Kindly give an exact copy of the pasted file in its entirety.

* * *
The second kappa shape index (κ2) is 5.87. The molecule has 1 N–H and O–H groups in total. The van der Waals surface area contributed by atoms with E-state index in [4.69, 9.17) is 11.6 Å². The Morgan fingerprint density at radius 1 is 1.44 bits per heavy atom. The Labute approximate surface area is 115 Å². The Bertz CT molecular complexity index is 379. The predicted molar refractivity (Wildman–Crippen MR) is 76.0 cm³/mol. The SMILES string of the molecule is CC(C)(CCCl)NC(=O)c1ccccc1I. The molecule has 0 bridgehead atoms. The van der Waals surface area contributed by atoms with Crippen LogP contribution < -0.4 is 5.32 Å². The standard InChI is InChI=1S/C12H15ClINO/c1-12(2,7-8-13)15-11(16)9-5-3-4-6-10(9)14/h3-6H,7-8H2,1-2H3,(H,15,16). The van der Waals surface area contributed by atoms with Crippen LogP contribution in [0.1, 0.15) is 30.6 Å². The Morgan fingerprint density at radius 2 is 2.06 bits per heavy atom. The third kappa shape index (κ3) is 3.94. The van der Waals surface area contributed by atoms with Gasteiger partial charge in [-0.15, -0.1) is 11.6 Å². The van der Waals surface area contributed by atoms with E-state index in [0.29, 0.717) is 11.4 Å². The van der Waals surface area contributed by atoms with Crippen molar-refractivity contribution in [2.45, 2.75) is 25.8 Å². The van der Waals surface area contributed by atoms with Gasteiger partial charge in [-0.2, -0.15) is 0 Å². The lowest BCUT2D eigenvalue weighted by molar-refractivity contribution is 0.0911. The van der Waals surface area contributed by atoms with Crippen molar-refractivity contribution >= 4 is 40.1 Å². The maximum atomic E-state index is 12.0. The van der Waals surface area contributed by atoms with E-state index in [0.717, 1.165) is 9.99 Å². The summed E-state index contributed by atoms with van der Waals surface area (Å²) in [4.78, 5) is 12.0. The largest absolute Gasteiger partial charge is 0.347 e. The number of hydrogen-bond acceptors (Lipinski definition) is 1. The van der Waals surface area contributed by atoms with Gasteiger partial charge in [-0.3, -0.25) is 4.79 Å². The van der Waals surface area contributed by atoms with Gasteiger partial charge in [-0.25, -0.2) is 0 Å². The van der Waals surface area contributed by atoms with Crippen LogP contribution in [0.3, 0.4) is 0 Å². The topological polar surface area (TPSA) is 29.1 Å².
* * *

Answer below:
The second kappa shape index (κ2) is 5.87. The molecule has 1 N–H and O–H groups in total. The van der Waals surface area contributed by atoms with E-state index in [4.69, 9.17) is 11.6 Å². The Morgan fingerprint density at radius 1 is 1.44 bits per heavy atom. The Labute approximate surface area is 115 Å². The Bertz CT molecular complexity index is 379. The predicted molar refractivity (Wildman–Crippen MR) is 76.0 cm³/mol. The SMILES string of the molecule is CC(C)(CCCl)NC(=O)c1ccccc1I. The molecule has 0 bridgehead atoms. The van der Waals surface area contributed by atoms with Crippen LogP contribution < -0.4 is 5.32 Å². The standard InChI is InChI=1S/C12H15ClINO/c1-12(2,7-8-13)15-11(16)9-5-3-4-6-10(9)14/h3-6H,7-8H2,1-2H3,(H,15,16). The van der Waals surface area contributed by atoms with Crippen LogP contribution in [0.1, 0.15) is 30.6 Å². The Morgan fingerprint density at radius 2 is 2.06 bits per heavy atom. The third kappa shape index (κ3) is 3.94. The van der Waals surface area contributed by atoms with Gasteiger partial charge in [-0.15, -0.1) is 11.6 Å². The van der Waals surface area contributed by atoms with E-state index in [0.29, 0.717) is 11.4 Å². The van der Waals surface area contributed by atoms with Crippen molar-refractivity contribution in [2.45, 2.75) is 25.8 Å². The van der Waals surface area contributed by atoms with Gasteiger partial charge in [-0.2, -0.15) is 0 Å². The lowest BCUT2D eigenvalue weighted by molar-refractivity contribution is 0.0911. The van der Waals surface area contributed by atoms with Crippen molar-refractivity contribution >= 4 is 40.1 Å². The maximum atomic E-state index is 12.0. The van der Waals surface area contributed by atoms with E-state index in [0.717, 1.165) is 9.99 Å². The summed E-state index contributed by atoms with van der Waals surface area (Å²) in [4.78, 5) is 12.0. The largest absolute Gasteiger partial charge is 0.347 e. The number of hydrogen-bond acceptors (Lipinski definition) is 1. The van der Waals surface area contributed by atoms with Gasteiger partial charge in [-0.3, -0.25) is 4.79 Å². The van der Waals surface area contributed by atoms with Gasteiger partial charge in [-0.25, -0.2) is 0 Å². The van der Waals surface area contributed by atoms with Crippen LogP contribution in [0.3, 0.4) is 0 Å². The topological polar surface area (TPSA) is 29.1 Å².